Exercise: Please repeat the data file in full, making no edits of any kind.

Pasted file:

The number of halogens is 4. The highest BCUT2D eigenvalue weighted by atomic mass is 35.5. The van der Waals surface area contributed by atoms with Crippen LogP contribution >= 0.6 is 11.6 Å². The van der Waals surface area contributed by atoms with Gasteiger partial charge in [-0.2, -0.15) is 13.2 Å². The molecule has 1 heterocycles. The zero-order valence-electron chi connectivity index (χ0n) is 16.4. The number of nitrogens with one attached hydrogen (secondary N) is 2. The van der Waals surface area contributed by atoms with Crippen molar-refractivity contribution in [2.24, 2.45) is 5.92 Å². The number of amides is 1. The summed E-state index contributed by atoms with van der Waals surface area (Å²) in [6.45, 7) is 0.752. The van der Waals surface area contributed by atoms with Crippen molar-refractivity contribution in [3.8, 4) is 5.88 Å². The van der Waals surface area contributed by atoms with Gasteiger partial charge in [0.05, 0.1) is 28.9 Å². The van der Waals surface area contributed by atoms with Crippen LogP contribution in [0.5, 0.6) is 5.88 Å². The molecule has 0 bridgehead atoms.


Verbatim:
The number of halogens is 4. The highest BCUT2D eigenvalue weighted by atomic mass is 35.5. The van der Waals surface area contributed by atoms with Crippen LogP contribution >= 0.6 is 11.6 Å². The van der Waals surface area contributed by atoms with Gasteiger partial charge in [-0.2, -0.15) is 13.2 Å². The molecule has 1 heterocycles. The zero-order valence-electron chi connectivity index (χ0n) is 16.4. The number of nitrogens with one attached hydrogen (secondary N) is 2. The van der Waals surface area contributed by atoms with Crippen molar-refractivity contribution in [2.24, 2.45) is 5.92 Å². The number of amides is 1. The summed E-state index contributed by atoms with van der Waals surface area (Å²) in [6.45, 7) is 0.752. The van der Waals surface area contributed by atoms with Crippen molar-refractivity contribution in [3.8, 4) is 5.88 Å². The van der Waals surface area contributed by atoms with Gasteiger partial charge in [0.05, 0.1) is 28.9 Å². The van der Waals surface area contributed by atoms with Crippen LogP contribution in [0.5, 0.6) is 5.88 Å². The molecule has 0 bridgehead atoms.